Elgie Holstein, senior director for strategic planning at the nonprofit Environmental Defense Fund, criticized the administration for not mentioning climate change in the budget. “The president would rather put on blinders than assert any sort of leadership” on climate change, Holstein told Eos. “In the year since his last budget to Congress, there have been several major science reviews, including one by his own administration, that have warned of the growing dangers of climate change and the shrinking amount of time we have to do anything effective about it. For him to send up a budget that is silent on climate change is deeply disturbing.”

The budget proposal “is yet another demonstration of Trump’s plan to burn the EPA to the ground.”

Holstein and others also criticized the administration’s attack on EPA’s funding, which includes substantial cuts to the agency’s science and technology program, environmental program and management budget, and other areas.

The proposal to slash EPA funding “is devastating to the agency’s ability to accomplish its mission of protecting human health and the environment,” Nicole Cantello, chief steward of the American Federation of Government Employees (AFGE) Local 704, told Eos. The union represents about 900 EPA employees in the Midwest.

Cantello said the proposal would eliminate nearly 2,000 scientist and engineer positions within EPA nationwide. The budget proposal “is yet another demonstration of Trump’s plan to burn the EPA to the ground,” she said.

Basic Research Budget Headed in the Wrong Direction

Many details about the budget, including for NSF, are expected to be released on 18 March. However, Dave Verardo, president of AFGE Local 3403, the union that represents 1,000 NSF employees, has already seen enough to be concerned. The FY 2020 budget request “is headed in the wrong direction for basic research in STEM,” he told Eos, referring to science, technology, engineering, and mathematics.

Federal investment “is critical for stability,” said Verardo, who is also the program director for NSF’s paleoclimate program but spoke to Eos in his capacity as union president. He explained that the private sector cannot take up much basic research because industry is accountable to investors and shareholders, and industrial research often focuses on developing a product rather than increasing fundamental knowledge. Verardo said that a 12.1% cut for the agency, coupled with “perennially late budgets past October 1, complicates stability, which complicates international and other collaboration.”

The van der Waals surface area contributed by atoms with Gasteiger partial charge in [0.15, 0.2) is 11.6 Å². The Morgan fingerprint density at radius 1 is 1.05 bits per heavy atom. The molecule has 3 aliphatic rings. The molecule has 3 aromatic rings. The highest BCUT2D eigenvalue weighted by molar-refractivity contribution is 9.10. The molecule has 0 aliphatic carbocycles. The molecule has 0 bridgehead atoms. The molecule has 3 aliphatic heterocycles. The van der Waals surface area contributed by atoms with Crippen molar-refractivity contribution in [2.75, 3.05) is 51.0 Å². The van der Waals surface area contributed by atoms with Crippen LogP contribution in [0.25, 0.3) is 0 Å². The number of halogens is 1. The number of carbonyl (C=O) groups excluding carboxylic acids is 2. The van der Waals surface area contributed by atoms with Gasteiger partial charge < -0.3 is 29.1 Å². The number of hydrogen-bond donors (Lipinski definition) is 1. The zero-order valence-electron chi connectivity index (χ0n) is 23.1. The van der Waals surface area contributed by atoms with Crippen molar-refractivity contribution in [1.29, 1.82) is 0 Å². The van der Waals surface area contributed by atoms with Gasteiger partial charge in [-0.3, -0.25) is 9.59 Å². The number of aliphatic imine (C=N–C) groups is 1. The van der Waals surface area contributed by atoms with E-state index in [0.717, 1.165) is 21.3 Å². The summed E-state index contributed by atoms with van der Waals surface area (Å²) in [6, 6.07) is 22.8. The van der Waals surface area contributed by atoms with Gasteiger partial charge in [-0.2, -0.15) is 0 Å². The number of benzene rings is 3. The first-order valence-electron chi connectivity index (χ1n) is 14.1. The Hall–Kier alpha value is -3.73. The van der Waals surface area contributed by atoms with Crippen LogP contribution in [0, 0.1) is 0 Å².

Funding for Every NASA Science Division Drops

The overall NASA budget comes through relatively unscathed compared with other science agency budgets. However, details reveal that the science budget would drop 8.7% from $6.9 billion to $6.3 billion. Within NASA science, Earth science is cut 7.8%, moving from $1.93 billion to $1.78 billion.

NASA administrator Jim Bridenstine called the agency’s budget “one of the strongest on record” and said that it “is a huge vote of confidence” for NASA. He said that the NASA budget “represents a nearly 6 percent increase over last year’s request” by the administration. However, the FY 2020 budget proposal is less than what Congress appropriated for the agency’s FY 2019 budget.

“This is not how NASA should enter the 2020s.”

Casey Dreier, senior space policy adviser at The Planetary Society, a nonprofit working to advance space science and exploration, had a different perspective on the budget. “While this is an improved request compared to recent years, a cut is still a cut. NASA stands to lose nearly half a billion dollars next year,” Dreier told Eos.

“Every science division would see a decrease. The STEM/Education division would disappear. The top priority of the astrophysics community—WFIRST [Wide Field Infrared Survey Telescope]—would die. This is not how NASA should enter the 2020s.”

Dreier said that The Planetary Society and others have argued for regular 5% increases to NASA and that Congress has, on average, added 4% to the agency’s budget every year since 2014. “This can and should continue,” Dreier said. “It will help ensure the President’s goals are met at the Moon without sacrificing important science and education efforts at the agency.”

—Randy Showstack (@RandyShowstack), Staff Writer

Correction, 13 March 2019: This article was updated to reflect Casey Dreier’s correct title.


Showstack, R. (2019), Administration’s budget request slashes federal science budgets, Eos, 100, Published on 12 March 2019.